Automatic Laundries, Inc. v. Bayonne Housing AuthorityAnnotate this Case
45 N.J. Super. 266 (1957)
132 A.2d 42
AUTOMATIC LAUNDRIES, INC., A CORPORATION OF NEW JERSEY, PLAINTIFF, v. HOUSING AUTHORITY OF THE CITY OF BAYONNE, A BODY CORPORATE AND POLITIC, AND LOUIS KONIGSBERG, TRADING AS TRIPLE E WASHING MACHINE COMPANY, DEFENDANTS.
Superior Court of New Jersey, Law Division.
Decided May 20, 1957.
*268 Mr. Harold Krieger (Mr. Benjamin H. Chodash appearing), attorney for the plaintiff.
Mr. William Rubin, attorney for the defendant Housing Authority.
Mr. Gerald W. Kolba, attorney for the defendant Konigsberg.
The defendant Housing Authority owns and operates three housing projects in the City of Bayonne, Hudson County, New Jersey. On July 21, 1956 this defendant advertised for bids for washing machine and dryer service at its said projects.
Three bids were received, of which plaintiff's was economically best in that it offered the Housing Authority the highest annual rebate, as I recall, $2,475.
Triple E Washing Machine Company, the co-defendant, offered the second highest rebate, $2,260. The Housing Authority awarded said co-defendant the contract, nevertheless, as evidenced by its award, although the contract has never as yet been executed.
Plaintiff in its complaint seeks judgment that said awarding of the contract to the defendant Triple E and the contract itself be set aside, and that this court restrain and enjoin the defendant Housing Authority from executing a contract and that the court enter a judgment awarding the contract to the plaintiff.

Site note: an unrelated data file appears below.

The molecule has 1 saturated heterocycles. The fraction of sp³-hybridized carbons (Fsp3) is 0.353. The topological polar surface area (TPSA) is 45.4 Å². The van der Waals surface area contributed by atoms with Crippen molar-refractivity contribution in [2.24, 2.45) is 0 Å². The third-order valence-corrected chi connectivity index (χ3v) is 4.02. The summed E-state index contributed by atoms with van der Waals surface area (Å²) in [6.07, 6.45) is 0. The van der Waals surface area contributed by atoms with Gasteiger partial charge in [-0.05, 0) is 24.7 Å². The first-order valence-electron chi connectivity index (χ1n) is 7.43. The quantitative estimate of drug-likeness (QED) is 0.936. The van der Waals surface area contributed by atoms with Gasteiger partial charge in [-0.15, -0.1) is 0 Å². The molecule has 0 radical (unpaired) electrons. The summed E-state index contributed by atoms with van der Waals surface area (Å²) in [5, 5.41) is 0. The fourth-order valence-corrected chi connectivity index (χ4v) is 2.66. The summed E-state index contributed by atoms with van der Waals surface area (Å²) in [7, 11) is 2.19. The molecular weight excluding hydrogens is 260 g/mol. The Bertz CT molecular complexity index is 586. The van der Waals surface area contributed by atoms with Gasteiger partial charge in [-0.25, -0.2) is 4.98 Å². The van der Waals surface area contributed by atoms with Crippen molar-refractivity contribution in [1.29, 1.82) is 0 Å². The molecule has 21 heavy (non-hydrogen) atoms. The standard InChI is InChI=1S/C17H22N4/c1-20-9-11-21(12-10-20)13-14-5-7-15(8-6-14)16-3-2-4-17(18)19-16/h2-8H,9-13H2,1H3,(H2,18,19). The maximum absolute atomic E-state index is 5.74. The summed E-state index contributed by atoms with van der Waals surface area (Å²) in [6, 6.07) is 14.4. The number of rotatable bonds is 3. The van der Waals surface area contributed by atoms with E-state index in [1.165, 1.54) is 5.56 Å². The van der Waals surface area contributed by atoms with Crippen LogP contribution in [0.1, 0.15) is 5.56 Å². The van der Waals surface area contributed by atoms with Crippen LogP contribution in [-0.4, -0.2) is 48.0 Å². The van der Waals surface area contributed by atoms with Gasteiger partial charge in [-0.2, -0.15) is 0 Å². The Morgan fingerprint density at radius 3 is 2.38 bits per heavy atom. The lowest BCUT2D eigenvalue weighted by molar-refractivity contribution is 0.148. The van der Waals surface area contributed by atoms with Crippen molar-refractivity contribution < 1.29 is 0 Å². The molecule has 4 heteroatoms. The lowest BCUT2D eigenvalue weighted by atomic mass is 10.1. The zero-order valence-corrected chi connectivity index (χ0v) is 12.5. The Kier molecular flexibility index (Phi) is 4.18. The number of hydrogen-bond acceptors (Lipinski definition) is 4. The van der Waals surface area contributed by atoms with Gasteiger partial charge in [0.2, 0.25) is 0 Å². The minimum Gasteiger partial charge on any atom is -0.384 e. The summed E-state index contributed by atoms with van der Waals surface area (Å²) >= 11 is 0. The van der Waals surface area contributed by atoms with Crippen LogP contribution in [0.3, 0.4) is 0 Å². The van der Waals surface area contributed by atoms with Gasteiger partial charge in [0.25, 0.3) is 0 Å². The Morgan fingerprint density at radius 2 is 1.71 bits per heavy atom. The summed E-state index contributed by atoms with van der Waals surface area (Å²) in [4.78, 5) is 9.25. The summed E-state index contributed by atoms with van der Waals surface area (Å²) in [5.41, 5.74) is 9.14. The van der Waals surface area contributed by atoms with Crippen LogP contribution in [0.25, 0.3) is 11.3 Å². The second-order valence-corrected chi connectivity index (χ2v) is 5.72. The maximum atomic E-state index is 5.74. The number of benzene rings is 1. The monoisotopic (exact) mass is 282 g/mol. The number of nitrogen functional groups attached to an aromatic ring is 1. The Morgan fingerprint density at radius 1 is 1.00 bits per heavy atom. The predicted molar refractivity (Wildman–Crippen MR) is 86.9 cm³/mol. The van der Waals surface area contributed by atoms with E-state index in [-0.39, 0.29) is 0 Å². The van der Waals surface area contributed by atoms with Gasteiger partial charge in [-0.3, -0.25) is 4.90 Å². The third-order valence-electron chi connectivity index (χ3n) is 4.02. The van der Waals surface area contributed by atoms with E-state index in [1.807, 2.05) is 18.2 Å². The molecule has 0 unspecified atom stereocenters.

Plaintiff's contention, as the court understands it, is that it has the right to institute such proceeding under R.S. 40:48-5, which provides that a municipality may contract away services to the public provided that there be due advertisement for bids after which the contract shall be let to the lowest bidder. Plaintiff's position is that it is the lowest bidder and, therefore, is the one who submits the most advantageous bid to the Authority.
The plaintiff's further contention is that the resolution of the defendant Authority to the effect that the plaintiff is not a responsible bidder is of no force and effect because *269 the award was granted before a hearing was held and this should render the hearing ineffective. Kelly v. Freeholders of Essex, 90 N.J.L. 411 (Sup. Ct. 1917); Harrington's Sons Co. v. Jersey City, 78 N.J.L. 610 (E. & A. 1910).
The argument of the plaintiff is that the testimony at the hearings before the defendant Authority failed to disclose that plaintiff was not a responsible bidder. Plaintiff was willing to post a bond for the guarantee of all payments due to the Authority under the contract, and was willing to procure and provide new machines as required by the terms of the contract and had the experience, financial ability and the machinery necessary for faithful performance and discharge of the contract.